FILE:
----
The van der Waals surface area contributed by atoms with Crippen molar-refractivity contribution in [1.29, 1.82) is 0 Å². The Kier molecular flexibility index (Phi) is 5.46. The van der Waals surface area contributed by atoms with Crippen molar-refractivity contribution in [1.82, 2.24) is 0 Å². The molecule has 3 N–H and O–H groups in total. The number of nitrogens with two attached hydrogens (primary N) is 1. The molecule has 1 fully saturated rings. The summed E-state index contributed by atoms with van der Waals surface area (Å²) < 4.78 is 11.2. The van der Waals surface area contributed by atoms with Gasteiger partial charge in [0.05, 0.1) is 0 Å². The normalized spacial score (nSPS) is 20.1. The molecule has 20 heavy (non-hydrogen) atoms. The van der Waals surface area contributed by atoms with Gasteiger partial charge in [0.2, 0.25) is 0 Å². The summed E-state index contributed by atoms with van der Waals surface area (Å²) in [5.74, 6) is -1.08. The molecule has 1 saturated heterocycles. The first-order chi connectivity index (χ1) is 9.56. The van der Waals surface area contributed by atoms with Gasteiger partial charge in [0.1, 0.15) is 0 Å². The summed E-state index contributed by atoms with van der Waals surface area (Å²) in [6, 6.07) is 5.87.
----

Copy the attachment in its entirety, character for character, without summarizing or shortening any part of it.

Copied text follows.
The van der Waals surface area contributed by atoms with Crippen molar-refractivity contribution in [1.29, 1.82) is 0 Å². The Kier molecular flexibility index (Phi) is 5.46. The van der Waals surface area contributed by atoms with Crippen molar-refractivity contribution in [1.82, 2.24) is 0 Å². The molecule has 3 N–H and O–H groups in total. The number of nitrogens with two attached hydrogens (primary N) is 1. The molecule has 1 fully saturated rings. The summed E-state index contributed by atoms with van der Waals surface area (Å²) < 4.78 is 11.2. The van der Waals surface area contributed by atoms with Gasteiger partial charge in [0.05, 0.1) is 0 Å². The normalized spacial score (nSPS) is 20.1. The molecule has 20 heavy (non-hydrogen) atoms. The van der Waals surface area contributed by atoms with Gasteiger partial charge in [0.2, 0.25) is 0 Å². The summed E-state index contributed by atoms with van der Waals surface area (Å²) in [5.74, 6) is -1.08. The molecule has 1 saturated heterocycles. The first-order chi connectivity index (χ1) is 9.56. The van der Waals surface area contributed by atoms with Gasteiger partial charge in [0.1, 0.15) is 0 Å². The summed E-state index contributed by atoms with van der Waals surface area (Å²) in [6, 6.07) is 5.87.